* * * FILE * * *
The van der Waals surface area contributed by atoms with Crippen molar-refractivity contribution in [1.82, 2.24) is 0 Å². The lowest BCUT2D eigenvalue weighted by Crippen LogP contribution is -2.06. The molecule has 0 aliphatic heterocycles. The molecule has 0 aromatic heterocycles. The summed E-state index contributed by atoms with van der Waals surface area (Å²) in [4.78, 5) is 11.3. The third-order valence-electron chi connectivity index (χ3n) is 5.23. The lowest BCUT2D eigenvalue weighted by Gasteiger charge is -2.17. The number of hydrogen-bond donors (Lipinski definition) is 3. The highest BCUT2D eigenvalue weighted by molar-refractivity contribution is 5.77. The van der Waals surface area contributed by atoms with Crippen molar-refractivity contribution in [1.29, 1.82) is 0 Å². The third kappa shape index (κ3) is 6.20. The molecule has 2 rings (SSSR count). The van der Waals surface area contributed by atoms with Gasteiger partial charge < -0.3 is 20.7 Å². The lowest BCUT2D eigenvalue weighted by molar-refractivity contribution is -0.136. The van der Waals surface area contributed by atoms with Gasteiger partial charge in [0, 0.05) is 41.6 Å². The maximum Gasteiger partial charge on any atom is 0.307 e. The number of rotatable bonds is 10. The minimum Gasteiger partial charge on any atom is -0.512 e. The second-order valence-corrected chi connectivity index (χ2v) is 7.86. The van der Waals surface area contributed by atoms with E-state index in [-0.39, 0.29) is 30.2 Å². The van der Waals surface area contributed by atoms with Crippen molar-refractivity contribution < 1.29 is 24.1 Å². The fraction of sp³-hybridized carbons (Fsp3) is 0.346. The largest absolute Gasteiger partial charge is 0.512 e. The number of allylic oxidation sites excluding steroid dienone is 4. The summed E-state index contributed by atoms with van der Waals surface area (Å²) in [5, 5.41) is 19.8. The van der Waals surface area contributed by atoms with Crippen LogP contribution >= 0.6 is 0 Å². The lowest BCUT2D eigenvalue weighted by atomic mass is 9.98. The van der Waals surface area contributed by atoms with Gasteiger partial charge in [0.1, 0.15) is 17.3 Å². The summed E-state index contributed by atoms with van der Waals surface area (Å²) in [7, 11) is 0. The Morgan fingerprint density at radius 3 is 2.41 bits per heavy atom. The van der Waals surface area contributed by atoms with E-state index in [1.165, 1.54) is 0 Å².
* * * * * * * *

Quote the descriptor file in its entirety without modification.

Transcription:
The van der Waals surface area contributed by atoms with Crippen molar-refractivity contribution in [1.82, 2.24) is 0 Å². The lowest BCUT2D eigenvalue weighted by Crippen LogP contribution is -2.06. The molecule has 0 aliphatic heterocycles. The molecule has 0 aromatic heterocycles. The summed E-state index contributed by atoms with van der Waals surface area (Å²) in [4.78, 5) is 11.3. The third-order valence-electron chi connectivity index (χ3n) is 5.23. The lowest BCUT2D eigenvalue weighted by Gasteiger charge is -2.17. The number of hydrogen-bond donors (Lipinski definition) is 3. The highest BCUT2D eigenvalue weighted by molar-refractivity contribution is 5.77. The van der Waals surface area contributed by atoms with Crippen molar-refractivity contribution in [1.29, 1.82) is 0 Å². The third kappa shape index (κ3) is 6.20. The molecule has 2 rings (SSSR count). The van der Waals surface area contributed by atoms with Gasteiger partial charge < -0.3 is 20.7 Å². The lowest BCUT2D eigenvalue weighted by molar-refractivity contribution is -0.136. The van der Waals surface area contributed by atoms with Gasteiger partial charge in [0, 0.05) is 41.6 Å². The maximum Gasteiger partial charge on any atom is 0.307 e. The number of rotatable bonds is 10. The minimum Gasteiger partial charge on any atom is -0.512 e. The second-order valence-corrected chi connectivity index (χ2v) is 7.86. The van der Waals surface area contributed by atoms with E-state index in [-0.39, 0.29) is 30.2 Å². The van der Waals surface area contributed by atoms with Crippen molar-refractivity contribution < 1.29 is 24.1 Å². The fraction of sp³-hybridized carbons (Fsp3) is 0.346. The largest absolute Gasteiger partial charge is 0.512 e. The number of allylic oxidation sites excluding steroid dienone is 4. The summed E-state index contributed by atoms with van der Waals surface area (Å²) in [5, 5.41) is 19.8. The van der Waals surface area contributed by atoms with Crippen LogP contribution >= 0.6 is 0 Å². The lowest BCUT2D eigenvalue weighted by atomic mass is 9.98. The van der Waals surface area contributed by atoms with Gasteiger partial charge in [0.1, 0.15) is 17.3 Å². The summed E-state index contributed by atoms with van der Waals surface area (Å²) in [7, 11) is 0. The Morgan fingerprint density at radius 3 is 2.41 bits per heavy atom. The van der Waals surface area contributed by atoms with E-state index in [1.165, 1.54) is 0 Å².